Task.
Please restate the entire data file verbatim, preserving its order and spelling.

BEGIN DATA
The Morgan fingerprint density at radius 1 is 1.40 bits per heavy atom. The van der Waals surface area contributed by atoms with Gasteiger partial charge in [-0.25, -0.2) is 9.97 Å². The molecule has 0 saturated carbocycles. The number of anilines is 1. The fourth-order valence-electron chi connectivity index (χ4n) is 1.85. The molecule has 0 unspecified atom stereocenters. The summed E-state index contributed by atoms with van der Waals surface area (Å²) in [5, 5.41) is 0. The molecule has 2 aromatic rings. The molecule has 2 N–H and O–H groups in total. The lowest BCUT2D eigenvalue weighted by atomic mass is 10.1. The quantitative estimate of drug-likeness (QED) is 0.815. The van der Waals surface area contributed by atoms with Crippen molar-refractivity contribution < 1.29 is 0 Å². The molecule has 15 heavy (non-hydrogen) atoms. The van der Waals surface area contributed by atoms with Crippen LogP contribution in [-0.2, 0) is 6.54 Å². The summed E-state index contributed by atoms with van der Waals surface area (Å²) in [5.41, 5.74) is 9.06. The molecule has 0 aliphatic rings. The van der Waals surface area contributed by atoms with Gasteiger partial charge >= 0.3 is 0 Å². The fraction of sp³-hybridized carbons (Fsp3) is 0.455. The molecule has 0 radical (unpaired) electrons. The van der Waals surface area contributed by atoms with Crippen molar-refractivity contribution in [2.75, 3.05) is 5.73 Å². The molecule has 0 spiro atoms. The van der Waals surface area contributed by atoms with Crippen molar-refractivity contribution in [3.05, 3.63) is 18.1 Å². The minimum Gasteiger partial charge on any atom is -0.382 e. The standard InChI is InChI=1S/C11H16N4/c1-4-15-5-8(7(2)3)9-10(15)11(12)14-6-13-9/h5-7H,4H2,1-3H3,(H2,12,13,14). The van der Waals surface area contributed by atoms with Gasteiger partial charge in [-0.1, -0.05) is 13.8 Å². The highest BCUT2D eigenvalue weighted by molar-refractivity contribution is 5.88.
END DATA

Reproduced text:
The Morgan fingerprint density at radius 1 is 1.40 bits per heavy atom. The van der Waals surface area contributed by atoms with Gasteiger partial charge in [-0.25, -0.2) is 9.97 Å². The molecule has 0 saturated carbocycles. The number of anilines is 1. The fourth-order valence-electron chi connectivity index (χ4n) is 1.85. The molecule has 0 unspecified atom stereocenters. The summed E-state index contributed by atoms with van der Waals surface area (Å²) in [5, 5.41) is 0. The molecule has 2 aromatic rings. The molecule has 2 N–H and O–H groups in total. The lowest BCUT2D eigenvalue weighted by atomic mass is 10.1. The quantitative estimate of drug-likeness (QED) is 0.815. The van der Waals surface area contributed by atoms with Crippen molar-refractivity contribution < 1.29 is 0 Å². The molecule has 15 heavy (non-hydrogen) atoms. The van der Waals surface area contributed by atoms with Crippen LogP contribution in [-0.2, 0) is 6.54 Å². The summed E-state index contributed by atoms with van der Waals surface area (Å²) in [5.41, 5.74) is 9.06. The molecule has 0 aliphatic rings. The van der Waals surface area contributed by atoms with Gasteiger partial charge >= 0.3 is 0 Å². The fraction of sp³-hybridized carbons (Fsp3) is 0.455. The molecule has 0 radical (unpaired) electrons. The van der Waals surface area contributed by atoms with Crippen molar-refractivity contribution in [2.75, 3.05) is 5.73 Å². The molecule has 0 spiro atoms. The van der Waals surface area contributed by atoms with Crippen molar-refractivity contribution in [3.05, 3.63) is 18.1 Å². The minimum Gasteiger partial charge on any atom is -0.382 e. The standard InChI is InChI=1S/C11H16N4/c1-4-15-5-8(7(2)3)9-10(15)11(12)14-6-13-9/h5-7H,4H2,1-3H3,(H2,12,13,14). The van der Waals surface area contributed by atoms with Gasteiger partial charge in [-0.1, -0.05) is 13.8 Å². The highest BCUT2D eigenvalue weighted by molar-refractivity contribution is 5.88.